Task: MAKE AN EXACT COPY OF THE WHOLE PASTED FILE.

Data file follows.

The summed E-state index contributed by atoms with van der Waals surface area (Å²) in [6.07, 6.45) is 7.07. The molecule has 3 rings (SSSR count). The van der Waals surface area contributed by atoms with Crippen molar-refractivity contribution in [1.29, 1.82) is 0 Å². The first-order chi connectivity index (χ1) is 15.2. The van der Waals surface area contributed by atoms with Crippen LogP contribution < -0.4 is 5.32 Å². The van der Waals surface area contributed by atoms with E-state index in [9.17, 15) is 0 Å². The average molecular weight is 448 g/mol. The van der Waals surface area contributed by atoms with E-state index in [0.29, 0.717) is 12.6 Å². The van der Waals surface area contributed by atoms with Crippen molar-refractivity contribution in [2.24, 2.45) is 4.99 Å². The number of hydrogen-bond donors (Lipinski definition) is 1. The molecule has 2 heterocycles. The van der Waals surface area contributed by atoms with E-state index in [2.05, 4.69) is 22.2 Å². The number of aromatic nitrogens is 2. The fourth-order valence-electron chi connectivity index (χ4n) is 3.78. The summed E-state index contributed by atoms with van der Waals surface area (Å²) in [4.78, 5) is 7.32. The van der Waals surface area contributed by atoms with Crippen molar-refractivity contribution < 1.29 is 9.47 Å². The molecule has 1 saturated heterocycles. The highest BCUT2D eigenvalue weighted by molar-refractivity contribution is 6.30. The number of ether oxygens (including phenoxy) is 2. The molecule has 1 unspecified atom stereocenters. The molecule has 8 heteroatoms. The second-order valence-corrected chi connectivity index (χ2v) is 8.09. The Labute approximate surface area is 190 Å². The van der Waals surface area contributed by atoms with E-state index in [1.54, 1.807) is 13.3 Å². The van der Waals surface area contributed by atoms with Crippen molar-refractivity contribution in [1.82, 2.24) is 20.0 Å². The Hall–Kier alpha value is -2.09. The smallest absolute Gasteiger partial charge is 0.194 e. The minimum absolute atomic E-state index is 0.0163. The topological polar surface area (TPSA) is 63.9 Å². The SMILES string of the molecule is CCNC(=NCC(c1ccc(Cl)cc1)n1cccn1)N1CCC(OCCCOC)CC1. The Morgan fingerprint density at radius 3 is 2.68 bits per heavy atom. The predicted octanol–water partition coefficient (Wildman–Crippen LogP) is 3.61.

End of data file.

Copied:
The summed E-state index contributed by atoms with van der Waals surface area (Å²) in [6.07, 6.45) is 7.07. The molecule has 3 rings (SSSR count). The van der Waals surface area contributed by atoms with Crippen molar-refractivity contribution in [1.29, 1.82) is 0 Å². The first-order chi connectivity index (χ1) is 15.2. The van der Waals surface area contributed by atoms with Crippen LogP contribution < -0.4 is 5.32 Å². The van der Waals surface area contributed by atoms with E-state index in [9.17, 15) is 0 Å². The average molecular weight is 448 g/mol. The van der Waals surface area contributed by atoms with E-state index in [0.29, 0.717) is 12.6 Å². The van der Waals surface area contributed by atoms with Crippen molar-refractivity contribution in [2.24, 2.45) is 4.99 Å². The number of hydrogen-bond donors (Lipinski definition) is 1. The molecule has 2 heterocycles. The van der Waals surface area contributed by atoms with E-state index in [2.05, 4.69) is 22.2 Å². The number of aromatic nitrogens is 2. The fourth-order valence-electron chi connectivity index (χ4n) is 3.78. The summed E-state index contributed by atoms with van der Waals surface area (Å²) in [4.78, 5) is 7.32. The van der Waals surface area contributed by atoms with Crippen molar-refractivity contribution < 1.29 is 9.47 Å². The molecule has 1 saturated heterocycles. The highest BCUT2D eigenvalue weighted by molar-refractivity contribution is 6.30. The number of ether oxygens (including phenoxy) is 2. The molecule has 1 unspecified atom stereocenters. The molecule has 8 heteroatoms. The second-order valence-corrected chi connectivity index (χ2v) is 8.09. The Labute approximate surface area is 190 Å². The van der Waals surface area contributed by atoms with E-state index in [1.54, 1.807) is 13.3 Å². The van der Waals surface area contributed by atoms with Crippen molar-refractivity contribution in [1.82, 2.24) is 20.0 Å². The Hall–Kier alpha value is -2.09. The smallest absolute Gasteiger partial charge is 0.194 e. The minimum absolute atomic E-state index is 0.0163. The topological polar surface area (TPSA) is 63.9 Å². The SMILES string of the molecule is CCNC(=NCC(c1ccc(Cl)cc1)n1cccn1)N1CCC(OCCCOC)CC1. The Morgan fingerprint density at radius 3 is 2.68 bits per heavy atom. The predicted octanol–water partition coefficient (Wildman–Crippen LogP) is 3.61.